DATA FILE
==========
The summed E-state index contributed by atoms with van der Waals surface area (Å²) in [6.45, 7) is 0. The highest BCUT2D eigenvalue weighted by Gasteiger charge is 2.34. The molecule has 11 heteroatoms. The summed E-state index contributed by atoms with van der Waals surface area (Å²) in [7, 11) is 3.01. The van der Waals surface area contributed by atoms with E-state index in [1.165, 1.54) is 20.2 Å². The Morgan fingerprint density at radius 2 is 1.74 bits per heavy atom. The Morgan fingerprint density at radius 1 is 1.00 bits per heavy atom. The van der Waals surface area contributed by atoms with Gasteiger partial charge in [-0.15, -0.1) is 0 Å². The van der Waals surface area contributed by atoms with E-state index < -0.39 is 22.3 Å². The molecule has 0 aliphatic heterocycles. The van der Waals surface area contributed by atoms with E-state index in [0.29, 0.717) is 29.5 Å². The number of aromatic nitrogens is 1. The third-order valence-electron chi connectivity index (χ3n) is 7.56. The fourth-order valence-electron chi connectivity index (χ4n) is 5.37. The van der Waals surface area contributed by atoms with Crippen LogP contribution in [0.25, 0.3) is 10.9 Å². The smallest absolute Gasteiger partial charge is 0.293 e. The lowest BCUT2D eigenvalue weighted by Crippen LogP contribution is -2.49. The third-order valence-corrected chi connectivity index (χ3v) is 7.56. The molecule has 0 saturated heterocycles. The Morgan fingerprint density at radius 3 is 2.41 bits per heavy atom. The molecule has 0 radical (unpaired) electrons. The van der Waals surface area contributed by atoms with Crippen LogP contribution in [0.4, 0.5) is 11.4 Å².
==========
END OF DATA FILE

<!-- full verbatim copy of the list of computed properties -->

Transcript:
The summed E-state index contributed by atoms with van der Waals surface area (Å²) in [6.45, 7) is 0. The highest BCUT2D eigenvalue weighted by Gasteiger charge is 2.34. The molecule has 11 heteroatoms. The summed E-state index contributed by atoms with van der Waals surface area (Å²) in [7, 11) is 3.01. The van der Waals surface area contributed by atoms with E-state index in [1.165, 1.54) is 20.2 Å². The Morgan fingerprint density at radius 2 is 1.74 bits per heavy atom. The Morgan fingerprint density at radius 1 is 1.00 bits per heavy atom. The van der Waals surface area contributed by atoms with Gasteiger partial charge in [-0.15, -0.1) is 0 Å². The van der Waals surface area contributed by atoms with E-state index < -0.39 is 22.3 Å². The molecule has 0 aliphatic heterocycles. The van der Waals surface area contributed by atoms with E-state index in [0.29, 0.717) is 29.5 Å². The number of aromatic nitrogens is 1. The third-order valence-electron chi connectivity index (χ3n) is 7.56. The fourth-order valence-electron chi connectivity index (χ4n) is 5.37. The van der Waals surface area contributed by atoms with Crippen LogP contribution in [0.25, 0.3) is 10.9 Å². The smallest absolute Gasteiger partial charge is 0.293 e. The lowest BCUT2D eigenvalue weighted by Crippen LogP contribution is -2.49. The third-order valence-corrected chi connectivity index (χ3v) is 7.56. The molecule has 0 saturated heterocycles. The Morgan fingerprint density at radius 3 is 2.41 bits per heavy atom. The molecule has 0 radical (unpaired) electrons. The van der Waals surface area contributed by atoms with Crippen LogP contribution in [0.4, 0.5) is 11.4 Å².